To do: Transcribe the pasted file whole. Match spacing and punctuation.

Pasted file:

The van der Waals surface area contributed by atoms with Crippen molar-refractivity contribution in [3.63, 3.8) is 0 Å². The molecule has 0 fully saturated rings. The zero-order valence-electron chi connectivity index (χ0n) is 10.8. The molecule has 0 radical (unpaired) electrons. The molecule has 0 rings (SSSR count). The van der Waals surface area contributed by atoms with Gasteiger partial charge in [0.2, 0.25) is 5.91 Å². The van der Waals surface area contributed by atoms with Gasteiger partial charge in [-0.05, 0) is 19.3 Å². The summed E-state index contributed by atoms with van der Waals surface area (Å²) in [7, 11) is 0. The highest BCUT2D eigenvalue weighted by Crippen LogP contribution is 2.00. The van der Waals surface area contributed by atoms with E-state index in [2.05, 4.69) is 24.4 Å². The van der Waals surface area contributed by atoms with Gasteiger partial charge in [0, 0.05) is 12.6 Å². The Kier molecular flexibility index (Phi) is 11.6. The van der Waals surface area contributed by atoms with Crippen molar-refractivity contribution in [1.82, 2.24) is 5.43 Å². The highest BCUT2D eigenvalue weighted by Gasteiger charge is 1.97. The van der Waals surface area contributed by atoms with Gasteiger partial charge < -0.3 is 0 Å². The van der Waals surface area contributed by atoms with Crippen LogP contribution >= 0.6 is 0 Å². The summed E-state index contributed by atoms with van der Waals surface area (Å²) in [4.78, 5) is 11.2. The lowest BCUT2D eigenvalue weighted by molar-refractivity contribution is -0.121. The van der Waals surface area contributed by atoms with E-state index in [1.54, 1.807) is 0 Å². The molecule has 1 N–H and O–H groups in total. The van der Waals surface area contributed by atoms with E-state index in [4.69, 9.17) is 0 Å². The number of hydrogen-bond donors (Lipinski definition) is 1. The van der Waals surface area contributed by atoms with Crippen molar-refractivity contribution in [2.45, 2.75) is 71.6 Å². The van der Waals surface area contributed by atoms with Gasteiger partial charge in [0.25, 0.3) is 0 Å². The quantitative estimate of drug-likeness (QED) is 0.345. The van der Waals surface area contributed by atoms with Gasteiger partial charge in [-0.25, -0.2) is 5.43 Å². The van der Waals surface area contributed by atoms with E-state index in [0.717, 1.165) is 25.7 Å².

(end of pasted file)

The van der Waals surface area contributed by atoms with Crippen molar-refractivity contribution in [3.63, 3.8) is 0 Å². The molecule has 0 fully saturated rings. The zero-order valence-electron chi connectivity index (χ0n) is 10.8. The molecule has 0 radical (unpaired) electrons. The molecule has 0 rings (SSSR count). The van der Waals surface area contributed by atoms with Gasteiger partial charge in [0.2, 0.25) is 5.91 Å². The van der Waals surface area contributed by atoms with Gasteiger partial charge in [-0.05, 0) is 19.3 Å². The summed E-state index contributed by atoms with van der Waals surface area (Å²) in [7, 11) is 0. The highest BCUT2D eigenvalue weighted by Crippen LogP contribution is 2.00. The van der Waals surface area contributed by atoms with E-state index in [2.05, 4.69) is 24.4 Å². The van der Waals surface area contributed by atoms with Gasteiger partial charge in [0, 0.05) is 12.6 Å². The Kier molecular flexibility index (Phi) is 11.6. The van der Waals surface area contributed by atoms with Crippen molar-refractivity contribution in [1.82, 2.24) is 5.43 Å². The highest BCUT2D eigenvalue weighted by Gasteiger charge is 1.97. The van der Waals surface area contributed by atoms with Gasteiger partial charge < -0.3 is 0 Å². The van der Waals surface area contributed by atoms with Crippen LogP contribution >= 0.6 is 0 Å². The summed E-state index contributed by atoms with van der Waals surface area (Å²) in [4.78, 5) is 11.2. The lowest BCUT2D eigenvalue weighted by molar-refractivity contribution is -0.121. The van der Waals surface area contributed by atoms with E-state index in [1.54, 1.807) is 0 Å². The molecule has 1 N–H and O–H groups in total. The van der Waals surface area contributed by atoms with E-state index in [4.69, 9.17) is 0 Å². The number of hydrogen-bond donors (Lipinski definition) is 1. The van der Waals surface area contributed by atoms with Crippen molar-refractivity contribution in [2.45, 2.75) is 71.6 Å². The van der Waals surface area contributed by atoms with Gasteiger partial charge in [0.25, 0.3) is 0 Å². The quantitative estimate of drug-likeness (QED) is 0.345. The van der Waals surface area contributed by atoms with Gasteiger partial charge in [-0.25, -0.2) is 5.43 Å². The van der Waals surface area contributed by atoms with E-state index in [0.717, 1.165) is 25.7 Å².